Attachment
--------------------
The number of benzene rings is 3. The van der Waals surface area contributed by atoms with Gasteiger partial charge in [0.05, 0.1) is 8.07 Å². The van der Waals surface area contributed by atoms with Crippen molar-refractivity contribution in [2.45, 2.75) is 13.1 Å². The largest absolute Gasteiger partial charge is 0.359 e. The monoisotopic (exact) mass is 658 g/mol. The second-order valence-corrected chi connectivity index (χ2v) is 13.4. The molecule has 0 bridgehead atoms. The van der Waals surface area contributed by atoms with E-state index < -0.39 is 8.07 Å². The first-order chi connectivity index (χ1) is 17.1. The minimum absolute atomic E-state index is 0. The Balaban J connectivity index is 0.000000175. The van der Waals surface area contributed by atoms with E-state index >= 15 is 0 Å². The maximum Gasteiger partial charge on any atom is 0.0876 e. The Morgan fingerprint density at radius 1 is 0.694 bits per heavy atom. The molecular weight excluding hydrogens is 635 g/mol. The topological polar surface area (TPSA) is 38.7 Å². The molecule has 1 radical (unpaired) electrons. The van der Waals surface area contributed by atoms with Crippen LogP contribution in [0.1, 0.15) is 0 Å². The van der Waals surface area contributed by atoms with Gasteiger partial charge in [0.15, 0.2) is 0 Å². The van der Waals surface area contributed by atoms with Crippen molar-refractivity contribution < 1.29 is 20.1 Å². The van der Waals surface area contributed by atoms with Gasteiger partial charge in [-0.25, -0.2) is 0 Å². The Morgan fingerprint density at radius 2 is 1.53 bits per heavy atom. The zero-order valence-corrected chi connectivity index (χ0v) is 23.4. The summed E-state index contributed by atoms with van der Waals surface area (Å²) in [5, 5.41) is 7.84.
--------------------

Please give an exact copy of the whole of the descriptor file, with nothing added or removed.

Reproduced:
The number of benzene rings is 3. The van der Waals surface area contributed by atoms with Gasteiger partial charge in [0.05, 0.1) is 8.07 Å². The van der Waals surface area contributed by atoms with Crippen molar-refractivity contribution in [2.45, 2.75) is 13.1 Å². The largest absolute Gasteiger partial charge is 0.359 e. The monoisotopic (exact) mass is 658 g/mol. The second-order valence-corrected chi connectivity index (χ2v) is 13.4. The molecule has 0 bridgehead atoms. The van der Waals surface area contributed by atoms with E-state index < -0.39 is 8.07 Å². The first-order chi connectivity index (χ1) is 17.1. The minimum absolute atomic E-state index is 0. The Balaban J connectivity index is 0.000000175. The van der Waals surface area contributed by atoms with E-state index >= 15 is 0 Å². The maximum Gasteiger partial charge on any atom is 0.0876 e. The Morgan fingerprint density at radius 1 is 0.694 bits per heavy atom. The molecular weight excluding hydrogens is 635 g/mol. The topological polar surface area (TPSA) is 38.7 Å². The molecule has 1 radical (unpaired) electrons. The van der Waals surface area contributed by atoms with Crippen LogP contribution in [0.1, 0.15) is 0 Å². The van der Waals surface area contributed by atoms with Gasteiger partial charge in [0.15, 0.2) is 0 Å². The van der Waals surface area contributed by atoms with Crippen molar-refractivity contribution < 1.29 is 20.1 Å². The van der Waals surface area contributed by atoms with Gasteiger partial charge in [-0.25, -0.2) is 0 Å². The Morgan fingerprint density at radius 2 is 1.53 bits per heavy atom. The zero-order valence-corrected chi connectivity index (χ0v) is 23.4. The summed E-state index contributed by atoms with van der Waals surface area (Å²) in [5, 5.41) is 7.84.